In between the operations of my fitness-to-fun machine, I would also play the arcade games, whose resemblance to real-world economic systems has not escaped comment. The games/means of production cost tokens to play and dispense certain quantities of tickets, depending on your level of skill (although many, like the claw machines, are programmed to fail unconditionally in certain timed intervals). The tickets can then be redeemed at the end of the day for prizes. Distracted by all the excitement, the laboring-Junctioneer might not notice that from US Tender to tokens to tickets to prizes there has been an exponential devaluation, and even having played all day, they can afford only terrible crap. The prizes themselves are namely low-quality putties (sometimes containing toy lizards, sometimes not.) This seems apropos. The prize—supposedly the end-goal of the whole endeavor—is really an excretion, a congealed residue, greasy by-product that lubricates the cogs to keep the machine steadily churning. In this way, kitsch achieves something like the autonomy of high art—kitsch for kitsch’s sake.
Today the Junction doesn’t feel so liberating. The kids are mostly closely accompanied by adult chaperones, and there are even some couples walking around with no children at all. Other adults sit facing the playplex in a row of rocking chairs, one of Funtime Junction’s few limp-wristed touches of folksiness. (Indoor porches aren’t a bad idea on principle, this is just poor execution.)
Employees are sluggish and aloof. I’ve noticed people who work with children are often this way—sludgy, perhaps because they deal with groups of kids as one big multinucleated slime mold. A few workers are busy administering a little boy’s birthday party. The party room is like the party rooms in movie theaters, or museum dioramas, with a wide glass window looking in.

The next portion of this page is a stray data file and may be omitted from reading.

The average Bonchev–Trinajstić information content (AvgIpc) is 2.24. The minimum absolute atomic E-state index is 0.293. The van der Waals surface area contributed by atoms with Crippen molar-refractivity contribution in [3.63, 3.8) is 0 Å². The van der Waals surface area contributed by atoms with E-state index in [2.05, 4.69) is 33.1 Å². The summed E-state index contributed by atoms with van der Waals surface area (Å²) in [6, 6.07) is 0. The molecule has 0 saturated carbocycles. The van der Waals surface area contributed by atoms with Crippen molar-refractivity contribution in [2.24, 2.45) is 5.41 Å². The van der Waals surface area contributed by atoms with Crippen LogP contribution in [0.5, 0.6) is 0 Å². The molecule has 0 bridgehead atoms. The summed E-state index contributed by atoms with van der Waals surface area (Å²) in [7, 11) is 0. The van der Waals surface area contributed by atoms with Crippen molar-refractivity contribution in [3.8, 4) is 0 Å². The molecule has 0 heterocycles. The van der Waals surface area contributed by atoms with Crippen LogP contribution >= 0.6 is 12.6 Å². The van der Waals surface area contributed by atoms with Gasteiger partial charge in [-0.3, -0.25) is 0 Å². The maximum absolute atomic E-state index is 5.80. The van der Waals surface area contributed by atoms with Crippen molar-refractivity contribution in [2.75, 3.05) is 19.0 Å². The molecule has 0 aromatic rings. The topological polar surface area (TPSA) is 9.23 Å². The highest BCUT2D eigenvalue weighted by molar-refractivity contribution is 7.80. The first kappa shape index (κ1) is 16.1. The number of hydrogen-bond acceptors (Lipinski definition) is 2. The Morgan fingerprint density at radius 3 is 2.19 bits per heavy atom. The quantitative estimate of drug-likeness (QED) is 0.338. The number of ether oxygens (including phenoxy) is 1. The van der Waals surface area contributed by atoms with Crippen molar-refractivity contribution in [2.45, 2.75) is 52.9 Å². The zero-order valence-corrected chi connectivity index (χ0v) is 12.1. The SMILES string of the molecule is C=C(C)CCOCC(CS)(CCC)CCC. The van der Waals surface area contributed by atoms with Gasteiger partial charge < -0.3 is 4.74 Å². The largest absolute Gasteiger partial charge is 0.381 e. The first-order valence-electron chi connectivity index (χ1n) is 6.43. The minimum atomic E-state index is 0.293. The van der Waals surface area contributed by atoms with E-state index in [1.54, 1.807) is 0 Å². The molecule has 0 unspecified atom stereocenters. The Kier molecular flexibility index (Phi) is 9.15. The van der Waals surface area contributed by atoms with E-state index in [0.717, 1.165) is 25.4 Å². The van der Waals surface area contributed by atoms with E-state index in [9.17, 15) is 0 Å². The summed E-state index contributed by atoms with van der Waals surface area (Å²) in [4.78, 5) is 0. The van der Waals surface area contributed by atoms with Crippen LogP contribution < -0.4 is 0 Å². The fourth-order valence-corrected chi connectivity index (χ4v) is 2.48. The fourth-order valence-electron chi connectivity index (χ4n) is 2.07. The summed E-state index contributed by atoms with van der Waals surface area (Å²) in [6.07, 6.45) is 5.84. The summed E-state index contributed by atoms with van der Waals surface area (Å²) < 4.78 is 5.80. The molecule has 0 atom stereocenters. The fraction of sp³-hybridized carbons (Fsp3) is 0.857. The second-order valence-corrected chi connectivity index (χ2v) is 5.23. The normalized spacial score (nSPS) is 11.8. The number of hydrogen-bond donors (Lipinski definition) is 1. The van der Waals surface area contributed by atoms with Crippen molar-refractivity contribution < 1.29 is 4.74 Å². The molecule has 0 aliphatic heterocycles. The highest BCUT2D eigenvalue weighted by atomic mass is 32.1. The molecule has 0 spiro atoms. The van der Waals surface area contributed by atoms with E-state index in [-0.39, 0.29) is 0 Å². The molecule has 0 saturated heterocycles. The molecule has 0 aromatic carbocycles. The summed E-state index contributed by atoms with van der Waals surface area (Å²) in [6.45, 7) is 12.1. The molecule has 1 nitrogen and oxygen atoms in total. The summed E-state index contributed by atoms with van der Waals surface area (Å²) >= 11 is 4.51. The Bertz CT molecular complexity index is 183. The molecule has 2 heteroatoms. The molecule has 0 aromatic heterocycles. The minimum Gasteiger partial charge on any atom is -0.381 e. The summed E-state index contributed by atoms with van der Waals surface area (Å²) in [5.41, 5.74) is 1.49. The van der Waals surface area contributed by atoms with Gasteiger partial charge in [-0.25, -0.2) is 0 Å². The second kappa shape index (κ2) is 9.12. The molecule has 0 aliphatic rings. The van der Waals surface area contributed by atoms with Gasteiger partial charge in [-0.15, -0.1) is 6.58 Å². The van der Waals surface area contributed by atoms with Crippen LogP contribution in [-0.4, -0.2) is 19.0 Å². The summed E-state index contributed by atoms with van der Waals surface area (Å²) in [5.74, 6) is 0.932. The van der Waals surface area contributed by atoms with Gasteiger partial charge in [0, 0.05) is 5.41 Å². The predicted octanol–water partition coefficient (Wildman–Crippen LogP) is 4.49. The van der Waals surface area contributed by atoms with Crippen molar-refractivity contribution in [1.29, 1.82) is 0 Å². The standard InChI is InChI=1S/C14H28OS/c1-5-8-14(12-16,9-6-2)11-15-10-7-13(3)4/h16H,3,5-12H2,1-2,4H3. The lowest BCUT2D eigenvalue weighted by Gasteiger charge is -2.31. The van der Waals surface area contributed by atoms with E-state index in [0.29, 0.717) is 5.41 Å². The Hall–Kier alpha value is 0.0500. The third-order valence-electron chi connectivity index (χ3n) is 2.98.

I’m still on the lookout for that object of very special interest. It should be somewhere in the arcade section. The operating principle of the arcade games here is to incite players to violence—ball throwing, mallet smashing, button jamming, etc.—by confronting them with the most insipid and banal unlicensed characters imaginable. Their designs employ a vernacular of cartooning-tropes but capture none of their mainstream counterparts’ charm. I personally have no use for the familiar exuberance of Bugs Bunny or Mickey Mouse. Far more refreshing are the anemic kitsch aesthetics on display in Funtime Junction. There are the tricycle-riding alien “Space Jammers;” the red fur-fringed gremlins of “Bug Bash.” There is “Frantic Fred,” a bear with a hairless, vibrating welt on top of his head (“Dat Hurt” (sic), says he). The characters are what you see in the second before you die. But I am in love with this world (Earth) and also in love with the uncanny characters that mirror back to me my own death’s-head. Having accepted the inevitable, I feel no need to lash out, boink or swat their generic faces. I feel light and wistful among them. I am one of them. If, as Mike Kelley says, the first sculpture was a corpse, the last sculptures are these interactive multi-media coffins, shaped like plastic log cabins with embedded TV’s and steering wheels attached.
You might not think it’s possible, but my object of special interest takes things even further.
As a child the special game object both fascinated and terrified me. The game’s conceit was that you had volunteered to help sate a ravenous circus fat lady whose plastic food spheres were housed outside of her arm’s reach. The machine would play circus music as Bertha—‘Big Bertha’—commanded you to hurl balls into her gaping maw. As she fed, hot air would bloat her sack-form body which, like her skin, bore a filthy patina. But most depraved of all—being but an open bag, Bertha quickly metabolized the balls and soon the player was feeding Bertha (what metaphorically amounted to) her own feces as her plush uvula swung pendulously and the circus music sped up to a feverish clip.
This game had great psychological resonance, for reasons clear. Bertha is the Oedipus complex melted in a nuclear reactor, a repulsive and expulsive mama-baby baby-mama. She is a fetish-object in every sense of the word. You could argue she presents a literal take on sports, revealing the thinly veiled primal aggression behind scoring goals in orifice-like goal-holes. You could say she represents women’s dissociative relation to their own bodies, an inside-out anorexic. You could say a lot of things, but Bertha will say the same thing: Feed me!